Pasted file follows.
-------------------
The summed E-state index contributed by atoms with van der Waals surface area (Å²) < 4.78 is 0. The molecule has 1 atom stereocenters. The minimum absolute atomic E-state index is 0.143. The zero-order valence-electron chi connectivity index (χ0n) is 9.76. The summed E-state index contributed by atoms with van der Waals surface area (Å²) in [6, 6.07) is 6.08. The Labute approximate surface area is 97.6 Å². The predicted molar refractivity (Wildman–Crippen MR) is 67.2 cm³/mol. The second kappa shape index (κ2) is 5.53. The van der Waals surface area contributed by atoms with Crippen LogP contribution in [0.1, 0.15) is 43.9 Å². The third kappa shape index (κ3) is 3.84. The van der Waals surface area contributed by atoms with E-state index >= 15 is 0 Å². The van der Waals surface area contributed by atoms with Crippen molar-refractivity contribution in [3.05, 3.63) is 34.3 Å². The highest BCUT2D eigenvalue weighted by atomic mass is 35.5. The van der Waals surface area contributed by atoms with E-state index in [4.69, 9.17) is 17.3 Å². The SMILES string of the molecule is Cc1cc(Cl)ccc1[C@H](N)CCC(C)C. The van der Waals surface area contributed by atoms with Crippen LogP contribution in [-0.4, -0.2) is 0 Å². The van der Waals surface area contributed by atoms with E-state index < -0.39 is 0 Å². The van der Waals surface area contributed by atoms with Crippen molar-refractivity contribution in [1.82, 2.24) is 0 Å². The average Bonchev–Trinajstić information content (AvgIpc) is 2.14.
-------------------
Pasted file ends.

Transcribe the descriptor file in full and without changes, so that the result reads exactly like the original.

The summed E-state index contributed by atoms with van der Waals surface area (Å²) < 4.78 is 0. The molecule has 1 atom stereocenters. The minimum absolute atomic E-state index is 0.143. The zero-order valence-electron chi connectivity index (χ0n) is 9.76. The summed E-state index contributed by atoms with van der Waals surface area (Å²) in [6, 6.07) is 6.08. The Labute approximate surface area is 97.6 Å². The predicted molar refractivity (Wildman–Crippen MR) is 67.2 cm³/mol. The second kappa shape index (κ2) is 5.53. The van der Waals surface area contributed by atoms with Crippen LogP contribution in [0.1, 0.15) is 43.9 Å². The third kappa shape index (κ3) is 3.84. The van der Waals surface area contributed by atoms with E-state index >= 15 is 0 Å². The van der Waals surface area contributed by atoms with Crippen molar-refractivity contribution in [3.05, 3.63) is 34.3 Å². The highest BCUT2D eigenvalue weighted by atomic mass is 35.5. The van der Waals surface area contributed by atoms with E-state index in [4.69, 9.17) is 17.3 Å². The SMILES string of the molecule is Cc1cc(Cl)ccc1[C@H](N)CCC(C)C. The van der Waals surface area contributed by atoms with Crippen LogP contribution in [-0.4, -0.2) is 0 Å². The van der Waals surface area contributed by atoms with E-state index < -0.39 is 0 Å². The van der Waals surface area contributed by atoms with Crippen molar-refractivity contribution in [1.82, 2.24) is 0 Å². The average Bonchev–Trinajstić information content (AvgIpc) is 2.14.